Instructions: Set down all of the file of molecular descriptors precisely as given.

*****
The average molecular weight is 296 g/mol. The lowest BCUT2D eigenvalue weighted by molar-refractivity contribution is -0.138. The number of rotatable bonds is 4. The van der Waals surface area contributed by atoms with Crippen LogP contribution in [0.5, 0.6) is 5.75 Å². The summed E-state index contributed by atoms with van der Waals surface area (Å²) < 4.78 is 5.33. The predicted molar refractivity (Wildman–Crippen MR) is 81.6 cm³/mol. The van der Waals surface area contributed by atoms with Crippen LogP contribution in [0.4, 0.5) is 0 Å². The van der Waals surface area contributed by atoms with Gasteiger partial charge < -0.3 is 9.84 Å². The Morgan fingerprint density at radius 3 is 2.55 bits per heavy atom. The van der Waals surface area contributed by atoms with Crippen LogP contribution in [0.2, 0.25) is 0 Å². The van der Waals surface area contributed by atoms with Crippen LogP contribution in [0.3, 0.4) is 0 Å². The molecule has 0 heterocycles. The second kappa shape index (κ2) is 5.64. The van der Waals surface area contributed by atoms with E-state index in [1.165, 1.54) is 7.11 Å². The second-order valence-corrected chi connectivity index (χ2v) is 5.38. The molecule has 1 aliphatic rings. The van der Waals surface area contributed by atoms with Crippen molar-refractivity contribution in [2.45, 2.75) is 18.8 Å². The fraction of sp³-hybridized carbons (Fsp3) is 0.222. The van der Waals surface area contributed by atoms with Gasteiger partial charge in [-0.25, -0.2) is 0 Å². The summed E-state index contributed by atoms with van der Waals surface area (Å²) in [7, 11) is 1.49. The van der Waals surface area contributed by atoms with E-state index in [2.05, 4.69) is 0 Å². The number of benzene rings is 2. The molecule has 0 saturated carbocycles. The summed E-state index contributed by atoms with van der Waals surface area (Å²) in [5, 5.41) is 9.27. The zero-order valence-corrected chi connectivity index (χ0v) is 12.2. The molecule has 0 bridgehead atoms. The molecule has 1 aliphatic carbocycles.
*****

The average molecular weight is 296 g/mol. The lowest BCUT2D eigenvalue weighted by molar-refractivity contribution is -0.138. The number of rotatable bonds is 4. The van der Waals surface area contributed by atoms with Crippen LogP contribution in [0.5, 0.6) is 5.75 Å². The summed E-state index contributed by atoms with van der Waals surface area (Å²) < 4.78 is 5.33. The predicted molar refractivity (Wildman–Crippen MR) is 81.6 cm³/mol. The van der Waals surface area contributed by atoms with Crippen LogP contribution in [0.4, 0.5) is 0 Å². The van der Waals surface area contributed by atoms with Gasteiger partial charge < -0.3 is 9.84 Å². The Morgan fingerprint density at radius 3 is 2.55 bits per heavy atom. The van der Waals surface area contributed by atoms with Crippen LogP contribution in [0.2, 0.25) is 0 Å². The van der Waals surface area contributed by atoms with Crippen LogP contribution in [0.3, 0.4) is 0 Å². The molecule has 0 heterocycles. The second kappa shape index (κ2) is 5.64. The van der Waals surface area contributed by atoms with E-state index in [1.165, 1.54) is 7.11 Å². The second-order valence-corrected chi connectivity index (χ2v) is 5.38. The molecule has 1 aliphatic rings. The van der Waals surface area contributed by atoms with Crippen molar-refractivity contribution in [2.45, 2.75) is 18.8 Å². The fraction of sp³-hybridized carbons (Fsp3) is 0.222. The van der Waals surface area contributed by atoms with Gasteiger partial charge in [-0.25, -0.2) is 0 Å². The summed E-state index contributed by atoms with van der Waals surface area (Å²) in [7, 11) is 1.49. The van der Waals surface area contributed by atoms with E-state index in [2.05, 4.69) is 0 Å². The number of benzene rings is 2. The molecule has 0 saturated carbocycles. The summed E-state index contributed by atoms with van der Waals surface area (Å²) in [5, 5.41) is 9.27. The zero-order valence-corrected chi connectivity index (χ0v) is 12.2. The molecule has 0 bridgehead atoms. The molecule has 1 aliphatic carbocycles.